- The sidewalk’s been sinking on Orchard Street for months. There’s been an orange cone in that hole for a while now. Somebody should prolly fix it. [Bowery Boogie]
- Dollar Tree is merging with Family Dollar, but, according to Reuters, super-cheap stores are stagnating. In news that should come as no surprise to the art world, the high-end market thrives. [New York Magazine]
- Last week, Spain’s Museo del Prado announced they were missing over 800 artworks in its collection. Now, it’s just been reported that they discovered one million euros in a previously unknown Swiss Bank Account. [artnet news]
- What’s everybody’s fucking grudge against the subway performers? The NYPD has made the “showtime” kids a “top priority,” quadrupling arrests since last year. The Times links the trend to the return of police chief William Bratton, whose solution for an orderly city was arresting the “squeegee men” back in Giuliani’s day. [New York Times]
- Peter Schjeldahl reviews the new Christopher Williams exhibition at MoMA. In it, he claims that Williams isn’t so different from Jeff Koons. As ridiculous a comparison as that sounds, Schjeldahl makes a pretty good case for it. [The New Yorker]
- We missed this when it came out, but Stephen Colbert interviews Silicon Valley billionaire Tim Draper, who wants to split California into six states, making “Silicon Valley” the wealthiest state in the country and its next door neighbor “Central California” the poorest in the country. This is actually going to be a proposition on the ballot in 2016. “Do all these problems go away when they’re divvied up into six states?” Colbert asks. Lots of polite smiles. Colbert asks if Draper plans to be a senator or a governor of one of these new states, but that’ll be left “up to Californians”. [Colbert Report]
- Avant-garde filmmaking legend Jonas Mekas does a questionnaire with Dazed and Confused. It’s alternately insightful and silly. A choice quote: “What three words define the States today? Jonas Mekas: Dazed And Confused.” [Dazed & Confused]
- We always wondered who bought Tracey Emin’s “My Bed”, and now we know: Count Christian Duerckheim. “I always admired the honesty of Tracey, but I bought My Bed because it is a metaphor for life, where troubles begin and logics die,” he has said. Now he’s lending it to the Tate for long-term installation. [The Art Newspaper]
- “Activism mainly means organizing a community, and this community organizing can come from the art world.” That’s Tommaso Speretta talks about his upcoming book on AIDS activism, REBELS REBEL: AIDS, Art and Activism in New York, 1979-1989, which looks like a must-read for people who are struggling to connect art and activism. He also says museums are slowly adding artifacts from groups like Gran Fury to their collections, but would like to see this happen more. [032c]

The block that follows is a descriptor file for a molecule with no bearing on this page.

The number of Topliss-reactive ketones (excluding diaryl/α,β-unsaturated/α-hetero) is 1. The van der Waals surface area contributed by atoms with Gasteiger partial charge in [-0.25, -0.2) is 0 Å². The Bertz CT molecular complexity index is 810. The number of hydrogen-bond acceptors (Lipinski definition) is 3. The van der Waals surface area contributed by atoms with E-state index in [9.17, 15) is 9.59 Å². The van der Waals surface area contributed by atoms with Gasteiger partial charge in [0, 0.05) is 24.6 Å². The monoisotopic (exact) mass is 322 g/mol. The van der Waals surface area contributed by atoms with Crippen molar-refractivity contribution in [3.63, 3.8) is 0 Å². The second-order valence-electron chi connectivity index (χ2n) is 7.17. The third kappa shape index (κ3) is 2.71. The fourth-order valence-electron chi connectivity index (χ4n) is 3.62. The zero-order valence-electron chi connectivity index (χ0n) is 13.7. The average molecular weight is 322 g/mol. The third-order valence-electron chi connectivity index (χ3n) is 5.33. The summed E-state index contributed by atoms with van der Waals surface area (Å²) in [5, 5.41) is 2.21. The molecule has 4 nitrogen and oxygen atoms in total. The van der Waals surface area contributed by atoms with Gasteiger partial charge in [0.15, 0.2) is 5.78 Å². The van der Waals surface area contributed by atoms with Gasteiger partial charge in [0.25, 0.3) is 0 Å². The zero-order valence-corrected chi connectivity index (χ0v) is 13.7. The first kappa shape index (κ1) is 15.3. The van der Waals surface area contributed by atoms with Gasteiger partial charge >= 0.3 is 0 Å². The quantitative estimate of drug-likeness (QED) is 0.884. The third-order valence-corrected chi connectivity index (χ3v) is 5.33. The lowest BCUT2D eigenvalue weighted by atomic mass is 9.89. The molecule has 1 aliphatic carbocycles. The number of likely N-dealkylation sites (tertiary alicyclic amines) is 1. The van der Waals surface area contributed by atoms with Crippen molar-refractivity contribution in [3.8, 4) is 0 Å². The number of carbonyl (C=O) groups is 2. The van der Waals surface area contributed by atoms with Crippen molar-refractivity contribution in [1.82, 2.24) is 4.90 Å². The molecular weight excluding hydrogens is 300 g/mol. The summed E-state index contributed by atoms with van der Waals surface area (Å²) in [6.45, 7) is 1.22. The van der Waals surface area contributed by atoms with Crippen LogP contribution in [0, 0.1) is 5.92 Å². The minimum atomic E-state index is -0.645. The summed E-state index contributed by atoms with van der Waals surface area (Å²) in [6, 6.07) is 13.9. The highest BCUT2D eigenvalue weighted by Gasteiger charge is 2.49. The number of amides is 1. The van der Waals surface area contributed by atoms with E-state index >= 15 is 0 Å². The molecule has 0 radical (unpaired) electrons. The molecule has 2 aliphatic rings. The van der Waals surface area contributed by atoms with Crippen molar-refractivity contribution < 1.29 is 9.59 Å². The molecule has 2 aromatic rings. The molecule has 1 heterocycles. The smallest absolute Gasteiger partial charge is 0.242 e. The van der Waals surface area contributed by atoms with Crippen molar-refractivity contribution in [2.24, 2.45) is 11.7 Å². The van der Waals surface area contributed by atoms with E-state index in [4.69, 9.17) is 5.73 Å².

If you’ve watched any sort of election in the past decade, you know that political grandstanding has moved to the extremities, mainly in the form of the hand gesture. While you may not agree with their politics, you’ve probably seen Obama’s firm “get the point across” fist wagging, and Michele Bachmann’s wild gesticulations, which may be among the best in Washington.
Today’s GIF of the day comes from “A Glossary of Hand Gestures” by artists Jasmine Johnson and Alice May Williams. In it, a variety of hand gestures are shown in GIF form, each one meant to help an intellectual out in different critical situations like “when explaining hierarchies” or “when making a very fine distinction.” Statements beneath the GIFs describe the gestures in a very straightforward, tongue-in-cheek way, which makes the site seem like flashcards for aspiring intellectuals and politicians. It pokes fun at grandstanding while all the while being silly and slightly biting.
It all started because artist Jenny Drumgoole’s mom wanted Paula Deen to sign her cookbook. So, Drumgoole did the logical thing and joined Paula Deen’s “Real Women of Philadelphia Cream Cheese Recipe Contest,” getting sloshed and making a new recipe video every week for eight weeks, in the hopes of meeting Deen in person. The result: a predatory marketing campaign for cream cheese turned into an awesome, empowering creative adventure for moms and home cooks across the nation. The videos become increasingly unhinged as Drumgoole populates her tutorials with John Rambo, cream cheese busts, New Age-y green-screen sequences, and slo-mo breaks for sexy 80s style hair flips. She even sparked a hair-flipping meme.
The story takes a twist; Drumgoole does, in fact, meet Paula Deen, and it turns out that Deen hadn’t watched a single video. The contestants, however, became friends. Watch the whole saga above; you can watch her recipe videos here.
Look, I know we usually only post “art” GIFs (whatever that means), but it’s Friday (whatever that means), so here’s the bestest, creepiest GIF I found making its way around the ‘net today. It is very good.